Message From TraderJanie
I’m sure you’ve noticed QiT has introduced a new S&P 500 portfolio and in today’s newsletter I would like to delve into this latest addition to QiT’s cache of portfolios.
Then I’ll return to a subject we’ve touched on previously but I think needs to be discussed again. That is what you should do if you have an IRA and the retirement portfolios are all in cash. I believe it’s extremely important to understand trading in a bear market is quite a bit different than trading in a bull, in particular if you trade an IRA type account.
So grab yourself a cup of java and let’s get to it.
The main reason QiT typically trades Russell 2000 stocks is grounded in the fact we like the volatility those stocks undergo. And it follows that we like the volatility because it gives us the biggest bang for our buck (the best profit to risk ratio). The downside is typically higher volatility equates to lower volume. This, in turn means QiT has to be very careful that its membership does not trade enough volume to influence price, an item we’ve discussed ad nauseam and something I will not get into here.
QiT members have asked what do we do when our accounts grow and we can no longer trade the lower volume portfolios. Higher volume stocks characteristically will have less volatility thus lower Compounded Annual Return (CAR), since it takes a lot more money to throw them around but we needed to take a look and see what we could come up with. Turns out we were able to put together an awesome strategy that accommodates larger accounts and still has a reasonable CAR, the most valuable aspect of the new S&P 500 portfolio.
What exactly goes into the S&P 500 portfolio?
- Trades only S&P 500 stocks
- Goes long and short (shorts do the heavy lifting in bear markets)
- Is a momentum strategy
- Maximum number of positions is 8
- Uses no volume filter
- Uses a Limit order to enter (all QiT portfolios use a Limit Order to enter)
- Uses an Exit at Market for we don’t need to worry about affecting the Open Cross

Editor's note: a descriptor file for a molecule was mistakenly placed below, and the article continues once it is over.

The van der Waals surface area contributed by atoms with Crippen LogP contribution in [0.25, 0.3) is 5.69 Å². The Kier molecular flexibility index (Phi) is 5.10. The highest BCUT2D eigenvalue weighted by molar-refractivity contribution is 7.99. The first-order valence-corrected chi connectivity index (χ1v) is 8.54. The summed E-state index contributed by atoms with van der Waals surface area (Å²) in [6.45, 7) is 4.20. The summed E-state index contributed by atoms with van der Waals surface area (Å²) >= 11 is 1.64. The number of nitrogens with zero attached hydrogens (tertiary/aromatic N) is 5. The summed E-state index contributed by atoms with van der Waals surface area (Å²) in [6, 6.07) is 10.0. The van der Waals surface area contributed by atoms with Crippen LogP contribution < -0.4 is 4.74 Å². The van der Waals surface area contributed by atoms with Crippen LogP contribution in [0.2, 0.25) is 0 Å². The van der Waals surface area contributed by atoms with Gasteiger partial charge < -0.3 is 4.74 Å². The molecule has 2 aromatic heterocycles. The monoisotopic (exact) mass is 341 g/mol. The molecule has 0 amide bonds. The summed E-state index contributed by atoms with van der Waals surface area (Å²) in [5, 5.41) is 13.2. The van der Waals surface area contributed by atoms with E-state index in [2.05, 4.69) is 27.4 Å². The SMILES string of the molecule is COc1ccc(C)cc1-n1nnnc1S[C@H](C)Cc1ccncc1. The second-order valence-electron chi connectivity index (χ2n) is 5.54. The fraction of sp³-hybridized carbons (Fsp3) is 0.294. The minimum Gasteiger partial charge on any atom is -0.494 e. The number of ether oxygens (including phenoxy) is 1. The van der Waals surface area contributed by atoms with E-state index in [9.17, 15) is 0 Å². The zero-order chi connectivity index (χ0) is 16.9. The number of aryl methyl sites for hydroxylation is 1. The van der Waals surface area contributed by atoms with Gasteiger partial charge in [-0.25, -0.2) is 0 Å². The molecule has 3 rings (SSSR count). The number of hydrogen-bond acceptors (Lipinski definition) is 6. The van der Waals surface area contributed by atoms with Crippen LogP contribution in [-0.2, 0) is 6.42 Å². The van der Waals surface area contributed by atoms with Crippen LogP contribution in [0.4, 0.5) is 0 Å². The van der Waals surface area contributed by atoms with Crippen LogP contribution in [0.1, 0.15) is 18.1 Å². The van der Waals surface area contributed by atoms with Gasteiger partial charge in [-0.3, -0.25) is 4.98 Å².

- Has never spent much time below its circuit breaker.
Here is the truly awesome equity chart for the new Conservative Portfolio.
Here are the stats
Let me know what you think.
What should I do if I have an IRA and the Retirement Portfolios are in cash?
We’ve raised this subject many times in past newsletters but I want to answer this question a little differently today. First of all, the succinct answer is, “When trading small cap stocks, you have to have an environment that is conducive to going long only and if you don’t you go to cash.” There is just no other way to put it.
On the other hand, you’ve probably seen from the backtests that QiT’s portfolios have done well in bear markets but just looking at the numbers will not tell you the whole story. In order to get good returns in a retirement account in a bear market, you have to live through some pretty brutal periods. If you don’t want to trade through those stretches, then you have to step away.
Let me explain. Here is a chart of the MR Retirement from 2006 to 2010.
MR Retirement fell under its circuit breaker November 12, 2007 and never clamored back above until July 18, 2008, a full 9 months with no trades. Looking at that chart I’m sure you are all asking wouldn’t it have been nice to have taken advantage of the rally off the March 2008 bottom. Problem here is when the March 2008 bottom was the hard right edge you had no idea it was a bottom and to have taken advantage of the rally, you would have had to have endured the entire stomach wrenching drop from November 2007 to that bottom.
How many could have survived that stretch?
Let’s take a look at that part of the chart but with numbers. Here is the monthly profit chart for this portfolio.
If you hadn’t stepped aside in early November 2007, you suffered the entire -11.50% decline that month, then you had to stomach the -22.70% annihilation in January and, to top it off, another -11.7% was obliterated from your account in March. Of course you took advantage of the 18.9% gain in May but I’ll go out on a limb here and bet you had thrown your computer out the window by that time.
I went to see The Revenant last weekend and during the first ½ hour there was a riveting and extremely graphic scene of a bear attacking, Hugh Glass (played by Leonardo DiCaprio). The bear had Glass in her mouth (it was a mama bear) and she was shaking him from side to side, clawing at him taking chunks off his hide, in a truly brutal and (spoiler and graphic language alert) viscous attack.
When she was done, Glass was almost dead. If you traded through that timeframe, that is how you would have felt, almost dead.
This conversation between DiCaprio and the Revenant director sums it up very well. Leo recalled his confusion upon reading the bear attack in the script. “You read the screenplay and it’s like, Hugh Glass fights the bear,” says Leo. “So what do I do? Do I give him a right hook? How do I fight a bear?”
His director responded, “You don’t. It’s not a fight at all. You’re just being mauled and it’s like a giant cat throwing you around the forest, like a ball of yarn.”